It was a remarkable project still in progress, featuring solar power as their source of
Bishop Douglas was very hospitable, and answered many questions.
Above the sanctuary area of the cathedral were
these words: "Sit down be still and listen. God's presence comes to those who wait.
Those who listen, learn
They had the wonderful opportunity to share a meal together and get to know one another better. Brother
William was absolutely intrigued by the ingenuity of Bishop Douglas for having creating living space that has
such a low impact on the environment. He felt inspired to make improvements at Quaker Monastery based on
the many examples of the Bishop's work.
Then the Friends made a brief stop in Windsor, Maine to visit the Transfiguration Hermitage where
they met Sister Bernadette.
Soon it was time to head to Damariscotta, Maine, for their last stop at Midcoast Meeting of Friends where
they found the Quaker Meeting house in a lovely place. While there, they had made contact with the
by telephone, but unfortunately, a personal visit was not able to be arranged.
The intimate unadorned simplicity of their worship space was peaceful and serene and the rest there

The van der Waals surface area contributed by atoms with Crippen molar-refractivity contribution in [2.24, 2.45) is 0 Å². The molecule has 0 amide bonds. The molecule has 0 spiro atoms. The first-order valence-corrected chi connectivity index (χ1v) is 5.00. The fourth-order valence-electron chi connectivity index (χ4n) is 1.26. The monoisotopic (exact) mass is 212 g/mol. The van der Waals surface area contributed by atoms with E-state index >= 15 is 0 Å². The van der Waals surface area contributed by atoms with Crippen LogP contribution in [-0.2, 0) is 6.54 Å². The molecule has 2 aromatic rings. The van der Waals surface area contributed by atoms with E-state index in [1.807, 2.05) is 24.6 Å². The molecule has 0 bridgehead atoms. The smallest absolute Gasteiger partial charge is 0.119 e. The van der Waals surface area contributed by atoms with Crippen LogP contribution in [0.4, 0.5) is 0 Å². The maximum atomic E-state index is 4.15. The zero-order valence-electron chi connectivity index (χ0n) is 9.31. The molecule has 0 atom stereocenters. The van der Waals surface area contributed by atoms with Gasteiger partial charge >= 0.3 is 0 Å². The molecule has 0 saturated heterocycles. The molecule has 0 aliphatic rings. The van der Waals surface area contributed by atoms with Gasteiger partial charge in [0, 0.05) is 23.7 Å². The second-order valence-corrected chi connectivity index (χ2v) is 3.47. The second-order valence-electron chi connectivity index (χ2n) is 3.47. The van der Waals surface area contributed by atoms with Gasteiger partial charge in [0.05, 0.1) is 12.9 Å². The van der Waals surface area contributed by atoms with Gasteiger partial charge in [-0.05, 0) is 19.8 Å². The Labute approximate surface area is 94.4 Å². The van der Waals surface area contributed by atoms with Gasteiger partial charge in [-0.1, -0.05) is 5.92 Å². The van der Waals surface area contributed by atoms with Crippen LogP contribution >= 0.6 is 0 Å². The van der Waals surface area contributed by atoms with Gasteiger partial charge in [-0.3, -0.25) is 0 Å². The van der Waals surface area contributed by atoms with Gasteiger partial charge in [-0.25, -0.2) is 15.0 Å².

was greatly appreciated. This was
the perfect last stop on a journey that had taken the Friends of Quaker Monastery through several states, meeting people of
different faiths, and learning about the rich diversity of our Christian faith as shared, understood and practiced
by the people they met. They came home with a richer perspective that they hope will help
them to better serve and understand the the pilgrims and visitors of different faiths
who visit Quaker Monastery and Farm.
The Friends of Quaker Monastery would like to thank the many people they met on this trip who received
them so kindly. They regret not having been able to visit Saint Joseph's Abbey in Spencer, MA
the only destination on their itinerary that they were unable to visit for lack of time.
The Friends would also like to thank the many people who made this trip possible, for their hard work in
the care and keeping of Quaker Farm. The effort was appreciated more than words can express, for
this trip was the fount of blessings for a life time - including the memory of the
beautiful ocean side rainbow pictured on the left.
It is the hope of the Friends at Quaker Monastery to be able to make a Peace Pilgrimage
again in the future
visit and learn more about our brothers and sisters of different faith groups. in the hope
that bridges of understanding can continue to be built.
In closing, Sister Anne makes this appeal to one and all; "Extend thy hand in unity and get to know thy
and sisters of other faith expressions for we are united in Christ, even if not uniformly so. Our Lord's command
to love one another should be far reaching, peaceful and all embracing."